Wednesday, December 30, 2020

How to Get Away with Myrtle by Elizabeth C. Bunce (Myrtle Hardcastle Mysteries, #2)

In this second installment of the middle grade Myrtle Hardcastle Mystery series, How to Get Away with Myrtle by Elizabeth C. Bunce, young Myrtle has been sent on a train trip to the shore for vacation. She'd rather be home, studying law and medicine, and solving murders. But, Myrtle's father is in Paris at a conference and she's sent packing with her governess, Miss Judson, and the formidable (and not a little intimidating) Aunt Helena. She also brings her cat, Peony, along. Peony is a tremendous character and no ordinary cat. 

Things get off to an interesting start when Myrtle hears Mrs. Bloom, an insurance investigator, telling the owner of the train and the resort to which they're headed that his insurance policy on a valuable diamond and Alexandrite tiara will have to be cancelled if he doesn't follow the rules and put it in a safe, as specified. At that moment, it's in a display case for all to see. Then, it goes missing and Mrs. Bloom turns up dead with Aunt Helena's scissors in her back. Are the theft and murder connected? Is it possible that Aunt Helena's a murderer? What happened at the resort town that made Mrs. Bloom a friend to all? 

Myrtle has a little trouble getting involved in the investigation but once it becomes apparent that the railroad inspector is less than competent because of his unwillingness to listen to female witnesses and then Aunt Helena is arrested for the murder, Miss Judson bends to Myrtle's will and they're on the job. They summon a friend to help with the legal aspect (a familiar character from the first in the series) and slowly unwind the mystery.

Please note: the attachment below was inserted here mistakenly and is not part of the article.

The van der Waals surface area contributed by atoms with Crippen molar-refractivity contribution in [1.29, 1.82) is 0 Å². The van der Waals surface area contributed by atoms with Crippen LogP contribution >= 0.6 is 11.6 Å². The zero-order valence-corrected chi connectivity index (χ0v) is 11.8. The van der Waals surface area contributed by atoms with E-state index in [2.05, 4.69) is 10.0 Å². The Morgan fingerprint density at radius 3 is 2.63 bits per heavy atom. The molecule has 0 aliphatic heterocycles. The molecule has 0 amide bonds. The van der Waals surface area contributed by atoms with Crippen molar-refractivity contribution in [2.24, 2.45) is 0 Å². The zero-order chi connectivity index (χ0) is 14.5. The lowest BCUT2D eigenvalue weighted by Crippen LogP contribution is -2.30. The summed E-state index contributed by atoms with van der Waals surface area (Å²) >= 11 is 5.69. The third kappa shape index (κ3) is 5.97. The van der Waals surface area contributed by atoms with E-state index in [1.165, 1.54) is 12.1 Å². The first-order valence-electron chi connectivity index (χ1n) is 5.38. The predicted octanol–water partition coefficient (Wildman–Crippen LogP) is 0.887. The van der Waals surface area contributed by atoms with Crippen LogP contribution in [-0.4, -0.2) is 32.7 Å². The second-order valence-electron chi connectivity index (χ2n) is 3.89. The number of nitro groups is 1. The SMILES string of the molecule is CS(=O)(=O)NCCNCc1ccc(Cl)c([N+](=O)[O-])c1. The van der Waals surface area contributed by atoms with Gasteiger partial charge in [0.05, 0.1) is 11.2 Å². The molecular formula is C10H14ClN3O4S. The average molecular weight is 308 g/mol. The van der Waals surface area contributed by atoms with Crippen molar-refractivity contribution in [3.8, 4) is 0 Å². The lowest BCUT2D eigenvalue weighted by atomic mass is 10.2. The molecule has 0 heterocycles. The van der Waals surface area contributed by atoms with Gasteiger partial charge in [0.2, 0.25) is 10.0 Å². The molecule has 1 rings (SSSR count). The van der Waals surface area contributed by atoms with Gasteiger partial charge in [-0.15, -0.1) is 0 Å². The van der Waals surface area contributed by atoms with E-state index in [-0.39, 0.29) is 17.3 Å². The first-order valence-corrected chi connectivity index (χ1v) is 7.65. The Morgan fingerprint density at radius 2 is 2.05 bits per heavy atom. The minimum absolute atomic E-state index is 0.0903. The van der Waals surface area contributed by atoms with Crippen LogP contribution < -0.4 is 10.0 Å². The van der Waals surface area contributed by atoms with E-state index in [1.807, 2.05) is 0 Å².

Highly recommended but I advise reading the series in order - It's the characters and the dialogue that make How to Get Away with Myrtle such a delight. The cast is fairly large and that's probably my only complaint but it's a minor one because they're all so well delineated that there's never any confusion from one character to the next. I simply found the cast size a little unwieldy and would have to think for a minute or two to remember previous encounters when they were reflected upon. At any rate, I like Myrtle and Miss Judson. I loved the way what appeared to be related threads were broken off into separate stories that were satisfying unto themselves. And, I really adore the young lawyer called in to help, who calls Myrtle "Stephen" for reasons I don't entirely recall, although I remembered him as soon as Myrtle described him. A very satisfying mystery with loads of charming scenes and a few edge-of-your-seat moments. Not to be reserved for middle school kids. Grown-ups need a little good fun, too. 

My thanks to Algonquin Books for the review copy!

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